While details about Jessica Jones' upcoming third season are still sparse, the latest bit of casting buzz suggests that the season might try to correct one of the show's most glaring and problematic issues. Though Jessica Jones has consistently been one of the stronger and more interesting parts of Netflix's branch of the Marvel Cinematic Universe, the series has been rightfully criticised for the ways in which it handles its (very few) characters of colour.
Jessica Jones and Trish Walker investigating a crime. Photo: Netflix
Jessica Jones does an excellent job of depicting its white female characters as three-dimensional people with rich, complicated interior lives. But more often than not, that richness comes at the expense of the characters of colour who end up being hurt or killed as a result of their connections to Jessica, Trish Walker and Jeri Hogarth.
Malcolm, for example, spends the vast majority of Jessica Jones' first season addicted to drugs because Kilgrave sees him as an effective means of getting to Jessica. By season two, Malcolm's clean and trying to get his life together, but it isn't long before Trish, who knows he's a former user, more or less forces him to inhale the same dangerous, addictive substance that briefly imbues her with super strength.
Showrunner Melissa Rosenberg has acknowledged the problem, saying that "there aren't enough women of colour in meaningful roles" - and now it seems as though she's following up on her words with action.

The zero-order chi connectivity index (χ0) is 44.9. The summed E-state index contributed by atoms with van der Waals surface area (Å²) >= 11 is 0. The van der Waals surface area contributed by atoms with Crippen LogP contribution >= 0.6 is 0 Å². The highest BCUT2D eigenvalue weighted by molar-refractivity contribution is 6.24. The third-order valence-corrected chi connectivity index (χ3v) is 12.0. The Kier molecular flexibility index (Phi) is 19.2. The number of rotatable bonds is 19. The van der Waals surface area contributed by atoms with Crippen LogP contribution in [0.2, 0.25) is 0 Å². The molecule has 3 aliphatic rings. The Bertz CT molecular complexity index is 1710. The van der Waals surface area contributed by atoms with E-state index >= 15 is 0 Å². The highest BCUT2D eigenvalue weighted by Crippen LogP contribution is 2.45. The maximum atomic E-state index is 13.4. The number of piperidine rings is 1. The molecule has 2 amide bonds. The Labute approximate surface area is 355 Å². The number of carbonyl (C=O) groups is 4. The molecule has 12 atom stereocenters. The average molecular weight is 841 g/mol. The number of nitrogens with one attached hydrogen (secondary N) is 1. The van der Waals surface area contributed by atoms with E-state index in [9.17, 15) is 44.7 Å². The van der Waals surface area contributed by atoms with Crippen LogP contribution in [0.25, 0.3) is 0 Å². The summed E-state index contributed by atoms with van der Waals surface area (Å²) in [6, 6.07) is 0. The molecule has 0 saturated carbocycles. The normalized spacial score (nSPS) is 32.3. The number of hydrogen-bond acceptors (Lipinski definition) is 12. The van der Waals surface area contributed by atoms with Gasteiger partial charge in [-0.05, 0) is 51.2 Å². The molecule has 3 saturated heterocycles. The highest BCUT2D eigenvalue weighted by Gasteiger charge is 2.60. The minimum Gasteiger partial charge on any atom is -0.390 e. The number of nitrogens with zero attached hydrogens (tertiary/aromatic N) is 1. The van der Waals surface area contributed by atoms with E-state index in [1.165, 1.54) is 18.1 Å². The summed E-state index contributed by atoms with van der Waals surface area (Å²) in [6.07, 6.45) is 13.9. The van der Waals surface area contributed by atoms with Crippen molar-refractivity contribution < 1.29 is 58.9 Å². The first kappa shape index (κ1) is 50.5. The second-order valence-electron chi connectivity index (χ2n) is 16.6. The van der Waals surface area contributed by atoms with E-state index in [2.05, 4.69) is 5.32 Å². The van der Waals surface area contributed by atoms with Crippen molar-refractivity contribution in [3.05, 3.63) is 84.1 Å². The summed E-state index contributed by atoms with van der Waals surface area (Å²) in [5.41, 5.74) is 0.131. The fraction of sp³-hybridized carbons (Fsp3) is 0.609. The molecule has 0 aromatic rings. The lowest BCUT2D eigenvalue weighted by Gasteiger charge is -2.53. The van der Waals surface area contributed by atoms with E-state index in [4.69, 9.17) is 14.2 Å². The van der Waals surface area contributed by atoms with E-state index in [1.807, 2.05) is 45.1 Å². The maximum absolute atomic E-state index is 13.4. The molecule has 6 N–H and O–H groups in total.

We should take this with a pinch of salt, but That Hashtag Show is reporting that Jessica Jones is looking for four new series regulars, two of whom are women of colour with multi-season deals:
[KEIRA] 48-52, female, please submit African American, Latina, Asian, Native American, etc. A bohemian cellist and music professor. Intelligent, wry and sexy. Self possessed and able to weather any storm. SERIES REGULAR - POSSIBLE TWO YEAR DEAL
[ZELDA] 27-31, female, African American, strong, smart and driven. A rising star in her profession with the ambition and talent to propel her to the top one day. She's earthy, beautiful, supportive and fiercely protective of those she loves. SERIES REGULAR - MULTI-YEAR DEAL
Because casting calls often use code names so as not to spoil a show's plot, there are any number of ways to read into who Keira and Zelda might be, but the fact that the show is specifically seeking out women of colour for substantial, long-term roles is significant in and of itself.
To look at the way Hollywood still struggles to put out films and TV shows that feature diverse casts or centre on the stories of historically marginalised people, one might get the impression that it was some sort of Herculean task.
But that simply isn't the case. Literally all a showrunner, or really any executive with a say in the casting process, has to do is... just decide that a character is going to be Black, or a woman, or Latino, or queer, or any permutation of those identities.
It should go without saying that simply casting a non-white person is only part of the solution - the character still needs to be crafted thoughtfully so that the actor has something good to work with. But at the very least, Jessica Jones is taking the first step toward making sure that the next time we catch up with the boozy PI, her world will better reflect the one we actually live in.